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J Pediatr. 1992 Oct;121(4):547-52.

Participation in biomedical research: the consent process as viewed by children, adolescents, young adults, and physicians.

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Laboratory of Developmental Psychology, National Institute of Mental Health, Bethesda, Maryland.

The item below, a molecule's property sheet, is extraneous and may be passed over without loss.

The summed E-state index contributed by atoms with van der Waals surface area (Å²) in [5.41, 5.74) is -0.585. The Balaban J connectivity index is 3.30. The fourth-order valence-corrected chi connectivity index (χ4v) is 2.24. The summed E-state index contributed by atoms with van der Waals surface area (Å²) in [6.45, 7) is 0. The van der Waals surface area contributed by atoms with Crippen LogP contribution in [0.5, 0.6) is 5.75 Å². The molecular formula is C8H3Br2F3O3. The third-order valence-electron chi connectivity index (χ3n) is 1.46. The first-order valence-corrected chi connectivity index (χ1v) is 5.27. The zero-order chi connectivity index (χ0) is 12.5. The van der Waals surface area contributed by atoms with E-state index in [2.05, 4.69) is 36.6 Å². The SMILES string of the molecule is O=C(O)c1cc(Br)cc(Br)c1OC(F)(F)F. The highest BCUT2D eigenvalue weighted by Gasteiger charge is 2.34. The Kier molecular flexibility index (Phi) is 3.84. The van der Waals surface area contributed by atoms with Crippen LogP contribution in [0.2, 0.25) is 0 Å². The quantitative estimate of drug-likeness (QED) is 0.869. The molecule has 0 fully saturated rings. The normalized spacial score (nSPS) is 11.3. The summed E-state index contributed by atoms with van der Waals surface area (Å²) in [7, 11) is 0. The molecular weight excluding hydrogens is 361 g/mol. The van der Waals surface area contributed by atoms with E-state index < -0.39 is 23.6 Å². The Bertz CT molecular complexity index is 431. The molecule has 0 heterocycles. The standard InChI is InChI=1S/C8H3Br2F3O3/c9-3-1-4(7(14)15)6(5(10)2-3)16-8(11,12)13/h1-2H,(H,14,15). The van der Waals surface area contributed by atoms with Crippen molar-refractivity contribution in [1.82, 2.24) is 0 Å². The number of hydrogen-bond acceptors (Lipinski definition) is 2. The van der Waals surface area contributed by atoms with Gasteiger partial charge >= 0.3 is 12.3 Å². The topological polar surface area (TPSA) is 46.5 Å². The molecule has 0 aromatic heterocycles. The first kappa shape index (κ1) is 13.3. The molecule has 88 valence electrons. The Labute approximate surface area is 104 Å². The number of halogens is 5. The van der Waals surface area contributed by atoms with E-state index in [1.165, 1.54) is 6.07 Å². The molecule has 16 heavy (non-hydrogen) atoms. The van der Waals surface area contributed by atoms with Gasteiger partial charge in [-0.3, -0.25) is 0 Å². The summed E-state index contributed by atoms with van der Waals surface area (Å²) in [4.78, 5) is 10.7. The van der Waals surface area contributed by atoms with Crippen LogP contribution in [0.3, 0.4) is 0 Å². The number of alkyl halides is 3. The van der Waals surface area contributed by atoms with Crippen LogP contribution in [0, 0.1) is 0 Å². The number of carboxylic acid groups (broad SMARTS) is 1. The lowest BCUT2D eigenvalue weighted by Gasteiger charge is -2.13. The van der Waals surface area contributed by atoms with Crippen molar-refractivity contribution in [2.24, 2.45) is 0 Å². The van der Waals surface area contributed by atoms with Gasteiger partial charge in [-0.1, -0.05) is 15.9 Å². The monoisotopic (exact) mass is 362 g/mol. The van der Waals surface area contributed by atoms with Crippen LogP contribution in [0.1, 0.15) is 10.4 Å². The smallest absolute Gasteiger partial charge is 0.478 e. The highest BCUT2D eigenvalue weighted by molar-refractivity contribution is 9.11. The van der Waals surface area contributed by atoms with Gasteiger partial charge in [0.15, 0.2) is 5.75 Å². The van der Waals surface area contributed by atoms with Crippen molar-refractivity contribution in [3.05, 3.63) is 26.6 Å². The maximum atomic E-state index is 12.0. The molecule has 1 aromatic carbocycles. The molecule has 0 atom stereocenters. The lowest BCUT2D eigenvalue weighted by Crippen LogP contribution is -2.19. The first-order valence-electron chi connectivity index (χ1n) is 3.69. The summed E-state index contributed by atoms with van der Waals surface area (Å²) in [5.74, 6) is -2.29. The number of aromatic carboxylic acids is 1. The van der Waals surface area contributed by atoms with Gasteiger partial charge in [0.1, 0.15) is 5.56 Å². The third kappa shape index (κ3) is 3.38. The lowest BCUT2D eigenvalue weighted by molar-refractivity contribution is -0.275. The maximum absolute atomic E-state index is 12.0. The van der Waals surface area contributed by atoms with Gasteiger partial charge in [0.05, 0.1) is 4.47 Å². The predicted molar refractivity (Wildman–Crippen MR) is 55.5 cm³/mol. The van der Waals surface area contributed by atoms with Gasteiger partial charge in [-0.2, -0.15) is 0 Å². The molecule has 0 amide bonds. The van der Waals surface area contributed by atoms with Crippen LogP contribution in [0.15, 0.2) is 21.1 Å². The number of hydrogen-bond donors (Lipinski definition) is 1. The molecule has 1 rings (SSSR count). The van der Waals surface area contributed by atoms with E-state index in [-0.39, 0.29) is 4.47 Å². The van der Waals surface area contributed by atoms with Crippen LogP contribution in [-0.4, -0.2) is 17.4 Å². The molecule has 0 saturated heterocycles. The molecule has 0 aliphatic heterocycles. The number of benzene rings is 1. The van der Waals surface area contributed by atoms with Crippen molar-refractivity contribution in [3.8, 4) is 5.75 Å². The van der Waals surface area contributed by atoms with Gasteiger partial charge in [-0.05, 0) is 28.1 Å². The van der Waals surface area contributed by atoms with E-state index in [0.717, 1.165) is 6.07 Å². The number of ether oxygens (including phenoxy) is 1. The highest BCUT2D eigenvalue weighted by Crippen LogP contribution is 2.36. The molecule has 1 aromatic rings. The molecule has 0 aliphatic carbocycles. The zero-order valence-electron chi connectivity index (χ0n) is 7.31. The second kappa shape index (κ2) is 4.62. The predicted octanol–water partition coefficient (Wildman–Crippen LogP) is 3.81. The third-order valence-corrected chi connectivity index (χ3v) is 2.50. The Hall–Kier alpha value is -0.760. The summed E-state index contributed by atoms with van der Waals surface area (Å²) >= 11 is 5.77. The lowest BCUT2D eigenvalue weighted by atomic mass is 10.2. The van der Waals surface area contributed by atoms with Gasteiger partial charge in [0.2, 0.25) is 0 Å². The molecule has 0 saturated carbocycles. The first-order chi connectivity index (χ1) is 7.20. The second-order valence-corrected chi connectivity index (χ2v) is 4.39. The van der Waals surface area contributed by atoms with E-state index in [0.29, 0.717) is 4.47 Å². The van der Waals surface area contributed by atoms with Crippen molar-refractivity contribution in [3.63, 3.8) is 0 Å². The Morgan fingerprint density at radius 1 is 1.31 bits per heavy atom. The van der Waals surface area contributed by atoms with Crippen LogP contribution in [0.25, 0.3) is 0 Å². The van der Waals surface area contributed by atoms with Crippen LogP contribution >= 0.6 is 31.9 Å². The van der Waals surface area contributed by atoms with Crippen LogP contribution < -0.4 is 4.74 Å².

We examined the capacity of children, adolescents, and young adults to assent and consent to participation in biomedical research, and what physician-investigators believe is important for patients in these age groups to know about such participation. The sample included 44 male and female subjects, ranging in age from 7 to 20 years, who were hospitalized to treat either pediatric cancer or obesity. The participants completed a structured interview that assessed knowledge of research participation using the elements outlined in the federal guidelines for informed consent. The study subjects were most knowledgeable about those elements of consent that assessed concrete information (e.g., freedom to ask questions, time elements involved, and the benefits of participation). They were less knowledgeable about those elements of informed consent that assessed abstract information (e.g., scientific vs therapeutic purpose of the study, and alternative treatments). Chronologic age was not related to knowledge of the elements of informed consent. The strategies that the study subjects used to reason about participation in research appeared to parallel their reasoning about other physical phenomena.

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